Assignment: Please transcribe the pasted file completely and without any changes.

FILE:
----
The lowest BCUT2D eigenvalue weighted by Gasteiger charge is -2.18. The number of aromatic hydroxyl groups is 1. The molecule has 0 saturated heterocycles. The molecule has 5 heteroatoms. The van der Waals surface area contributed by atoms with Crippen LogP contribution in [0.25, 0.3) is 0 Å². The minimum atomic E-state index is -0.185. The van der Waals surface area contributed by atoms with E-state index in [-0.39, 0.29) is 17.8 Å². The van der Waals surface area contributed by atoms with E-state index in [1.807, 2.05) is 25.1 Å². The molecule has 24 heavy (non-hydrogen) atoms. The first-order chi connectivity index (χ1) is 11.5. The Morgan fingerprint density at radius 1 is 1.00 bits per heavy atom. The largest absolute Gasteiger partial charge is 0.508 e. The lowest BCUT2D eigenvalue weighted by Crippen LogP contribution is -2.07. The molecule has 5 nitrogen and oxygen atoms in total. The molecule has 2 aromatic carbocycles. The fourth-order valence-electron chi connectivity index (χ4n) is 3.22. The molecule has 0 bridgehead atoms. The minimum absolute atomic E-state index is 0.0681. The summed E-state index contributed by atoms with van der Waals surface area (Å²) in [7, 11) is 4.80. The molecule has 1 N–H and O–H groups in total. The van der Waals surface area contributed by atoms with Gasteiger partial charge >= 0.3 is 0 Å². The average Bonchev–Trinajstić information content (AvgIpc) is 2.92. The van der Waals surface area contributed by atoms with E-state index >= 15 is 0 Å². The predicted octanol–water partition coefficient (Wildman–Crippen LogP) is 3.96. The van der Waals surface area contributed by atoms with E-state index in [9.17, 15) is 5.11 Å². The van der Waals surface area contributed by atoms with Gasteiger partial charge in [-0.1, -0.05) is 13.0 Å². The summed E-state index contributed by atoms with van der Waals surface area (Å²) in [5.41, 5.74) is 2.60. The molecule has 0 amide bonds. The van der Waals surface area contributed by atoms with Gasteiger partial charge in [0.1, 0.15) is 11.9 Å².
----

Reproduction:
The lowest BCUT2D eigenvalue weighted by Gasteiger charge is -2.18. The number of aromatic hydroxyl groups is 1. The molecule has 0 saturated heterocycles. The molecule has 5 heteroatoms. The van der Waals surface area contributed by atoms with Crippen LogP contribution in [0.25, 0.3) is 0 Å². The minimum atomic E-state index is -0.185. The van der Waals surface area contributed by atoms with E-state index in [-0.39, 0.29) is 17.8 Å². The van der Waals surface area contributed by atoms with E-state index in [1.807, 2.05) is 25.1 Å². The molecule has 24 heavy (non-hydrogen) atoms. The first-order chi connectivity index (χ1) is 11.5. The Morgan fingerprint density at radius 1 is 1.00 bits per heavy atom. The largest absolute Gasteiger partial charge is 0.508 e. The lowest BCUT2D eigenvalue weighted by Crippen LogP contribution is -2.07. The molecule has 5 nitrogen and oxygen atoms in total. The molecule has 2 aromatic carbocycles. The fourth-order valence-electron chi connectivity index (χ4n) is 3.22. The molecule has 0 bridgehead atoms. The minimum absolute atomic E-state index is 0.0681. The summed E-state index contributed by atoms with van der Waals surface area (Å²) in [7, 11) is 4.80. The molecule has 1 N–H and O–H groups in total. The van der Waals surface area contributed by atoms with Gasteiger partial charge >= 0.3 is 0 Å². The average Bonchev–Trinajstić information content (AvgIpc) is 2.92. The van der Waals surface area contributed by atoms with E-state index >= 15 is 0 Å². The predicted octanol–water partition coefficient (Wildman–Crippen LogP) is 3.96. The van der Waals surface area contributed by atoms with E-state index in [9.17, 15) is 5.11 Å². The van der Waals surface area contributed by atoms with Gasteiger partial charge in [-0.1, -0.05) is 13.0 Å². The summed E-state index contributed by atoms with van der Waals surface area (Å²) in [5.41, 5.74) is 2.60. The molecule has 0 amide bonds. The van der Waals surface area contributed by atoms with Gasteiger partial charge in [0.1, 0.15) is 11.9 Å².